Posted on Monday, July 10, 2017
Studying in a foreign university has been a special experience for me. I enrolled for a semester-exchange programme at INSA Toulouse, France. I was eager to make the most of my time abroad by blending myself into Toulousian culture. The Institut National des Sciences Appliquées de Toulouse or INSA Toulouse is one of the 210 Grande Ecole d’Ingénieurs, an engineering school. My courses were in French. Though the first month was hard, the challenge of adapting myself to the place and learning the language inspired me. To try different things even when I didn’t wish to -- saying ‘yes’ to every outrageous experience -- was something I could never have done had I stayed in my comfort zone.
In a foreign land, I became more observant about my surroundings. A metro ride in a new town provides a lot of information about the place and people. I was pleased to see that the French promote reading. We were given print copies and it was preferred over the digital versions, which I believe makes the best reading. The signs on the metro indicating that survivors of World War II (WW2) be given seat preference, caught my eye. In Europe even the young are still deeply connected to the past history of the WW.
I had a chance to experience the French national spirit when astronaut Thomas Pesquet left for the the International Space Station. The public braved the cold to watch the take-off on the giant city centre screen. I also experienced my first rugby match in Toulouse. Toulousians say that a visit to Toulouse is incomplete if you do not watch rugby.
As regards civil engineering, I noticed a familiar problem of imparting practical knowledge to students. To overcome it, various sessions with industry were organised to keep students informed of the latest problems and development in the civil sector. The focus was more on working with industry rather than research, unlike IIT.
Most of my courses were based on climatic engineering and HVAC (heating, ventilation and air conditioning). The faculty believed that India has a huge market for HVAC systems and were excited to collaborate with Indian universities in this regard. Many of them had even attended a special conference in Hyderabad to discuss the future of HVAC in India.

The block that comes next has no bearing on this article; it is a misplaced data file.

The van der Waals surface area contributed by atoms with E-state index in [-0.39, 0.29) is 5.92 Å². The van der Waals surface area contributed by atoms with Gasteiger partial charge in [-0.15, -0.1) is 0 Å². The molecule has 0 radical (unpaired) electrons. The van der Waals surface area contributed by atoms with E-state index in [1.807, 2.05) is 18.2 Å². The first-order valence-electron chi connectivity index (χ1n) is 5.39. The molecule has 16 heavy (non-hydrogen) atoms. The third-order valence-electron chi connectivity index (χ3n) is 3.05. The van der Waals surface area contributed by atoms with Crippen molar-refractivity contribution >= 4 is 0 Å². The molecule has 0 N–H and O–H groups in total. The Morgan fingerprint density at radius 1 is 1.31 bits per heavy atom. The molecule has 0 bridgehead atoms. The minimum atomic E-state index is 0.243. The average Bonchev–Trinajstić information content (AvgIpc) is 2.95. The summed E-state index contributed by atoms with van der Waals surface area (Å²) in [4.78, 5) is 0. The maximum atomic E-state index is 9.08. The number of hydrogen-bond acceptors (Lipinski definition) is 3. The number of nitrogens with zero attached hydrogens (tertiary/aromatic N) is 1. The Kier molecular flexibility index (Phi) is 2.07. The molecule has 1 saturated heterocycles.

The courses involved group work to develop team skills. There was a strong sense of personal commitment from each individual, making it easier to co-ordinate work. I was fortunate to visit a chemical dying industry to understand the thermal power plant and its functioning. Due to stricter environment laws, each industry is meticulous in reducing their carbon emission and strongly focused on marketing their eco-friendly methods of production.
Also there was a physical activity component in the courses itself and everyone was required to undertake it. Any sport of their choice from rugby, basketball, football, badminton. Playing any of these sports was necessary for credit requirements. As civil engineers who will be required to work in the field, it was a good idea to focus on physical fitness.
It was a great experience to meet people with different mindsets and ideologies. My exchange was made more knowledgeable by my wonderful classmates who were ready to discuss any topic with me. This made my learning experience more fun.
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